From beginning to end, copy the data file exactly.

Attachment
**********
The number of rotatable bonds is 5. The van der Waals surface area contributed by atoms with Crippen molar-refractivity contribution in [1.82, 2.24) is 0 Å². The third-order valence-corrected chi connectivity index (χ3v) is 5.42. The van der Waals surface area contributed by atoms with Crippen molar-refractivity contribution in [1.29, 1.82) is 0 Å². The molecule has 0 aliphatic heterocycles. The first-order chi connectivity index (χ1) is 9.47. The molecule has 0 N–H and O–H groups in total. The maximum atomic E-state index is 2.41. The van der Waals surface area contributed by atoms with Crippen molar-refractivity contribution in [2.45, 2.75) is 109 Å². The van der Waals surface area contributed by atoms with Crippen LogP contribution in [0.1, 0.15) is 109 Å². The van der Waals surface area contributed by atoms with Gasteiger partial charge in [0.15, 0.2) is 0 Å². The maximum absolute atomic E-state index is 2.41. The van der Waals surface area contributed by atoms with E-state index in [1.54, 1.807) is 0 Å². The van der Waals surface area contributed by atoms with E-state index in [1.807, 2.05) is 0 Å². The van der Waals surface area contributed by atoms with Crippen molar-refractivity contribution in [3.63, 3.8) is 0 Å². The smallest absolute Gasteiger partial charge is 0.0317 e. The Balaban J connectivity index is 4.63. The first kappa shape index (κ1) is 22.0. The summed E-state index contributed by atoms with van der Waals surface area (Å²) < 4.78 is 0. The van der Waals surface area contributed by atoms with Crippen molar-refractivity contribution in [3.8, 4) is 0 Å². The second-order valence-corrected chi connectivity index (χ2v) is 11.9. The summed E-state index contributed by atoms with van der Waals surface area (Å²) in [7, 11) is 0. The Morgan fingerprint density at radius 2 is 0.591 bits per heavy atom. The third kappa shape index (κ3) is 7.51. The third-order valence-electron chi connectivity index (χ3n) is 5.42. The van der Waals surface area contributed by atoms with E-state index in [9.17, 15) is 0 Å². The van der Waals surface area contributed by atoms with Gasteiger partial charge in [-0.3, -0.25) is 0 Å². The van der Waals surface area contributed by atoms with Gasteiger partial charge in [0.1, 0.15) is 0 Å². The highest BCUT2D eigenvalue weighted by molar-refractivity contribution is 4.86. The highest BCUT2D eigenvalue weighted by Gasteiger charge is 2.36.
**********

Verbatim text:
The number of rotatable bonds is 5. The van der Waals surface area contributed by atoms with Crippen molar-refractivity contribution in [1.82, 2.24) is 0 Å². The third-order valence-corrected chi connectivity index (χ3v) is 5.42. The van der Waals surface area contributed by atoms with Crippen molar-refractivity contribution in [1.29, 1.82) is 0 Å². The molecule has 0 aliphatic heterocycles. The first-order chi connectivity index (χ1) is 9.47. The molecule has 0 N–H and O–H groups in total. The maximum atomic E-state index is 2.41. The van der Waals surface area contributed by atoms with Crippen molar-refractivity contribution in [2.45, 2.75) is 109 Å². The van der Waals surface area contributed by atoms with Crippen LogP contribution in [0.1, 0.15) is 109 Å². The van der Waals surface area contributed by atoms with Gasteiger partial charge in [0.15, 0.2) is 0 Å². The maximum absolute atomic E-state index is 2.41. The van der Waals surface area contributed by atoms with E-state index in [1.54, 1.807) is 0 Å². The van der Waals surface area contributed by atoms with E-state index in [1.807, 2.05) is 0 Å². The van der Waals surface area contributed by atoms with Crippen molar-refractivity contribution in [3.63, 3.8) is 0 Å². The smallest absolute Gasteiger partial charge is 0.0317 e. The Balaban J connectivity index is 4.63. The first kappa shape index (κ1) is 22.0. The summed E-state index contributed by atoms with van der Waals surface area (Å²) < 4.78 is 0. The van der Waals surface area contributed by atoms with Crippen molar-refractivity contribution in [3.8, 4) is 0 Å². The second-order valence-corrected chi connectivity index (χ2v) is 11.9. The summed E-state index contributed by atoms with van der Waals surface area (Å²) in [7, 11) is 0. The Morgan fingerprint density at radius 2 is 0.591 bits per heavy atom. The third kappa shape index (κ3) is 7.51. The third-order valence-electron chi connectivity index (χ3n) is 5.42. The van der Waals surface area contributed by atoms with E-state index in [9.17, 15) is 0 Å². The van der Waals surface area contributed by atoms with Gasteiger partial charge in [-0.3, -0.25) is 0 Å². The van der Waals surface area contributed by atoms with Gasteiger partial charge in [0.1, 0.15) is 0 Å². The highest BCUT2D eigenvalue weighted by molar-refractivity contribution is 4.86. The highest BCUT2D eigenvalue weighted by Gasteiger charge is 2.36.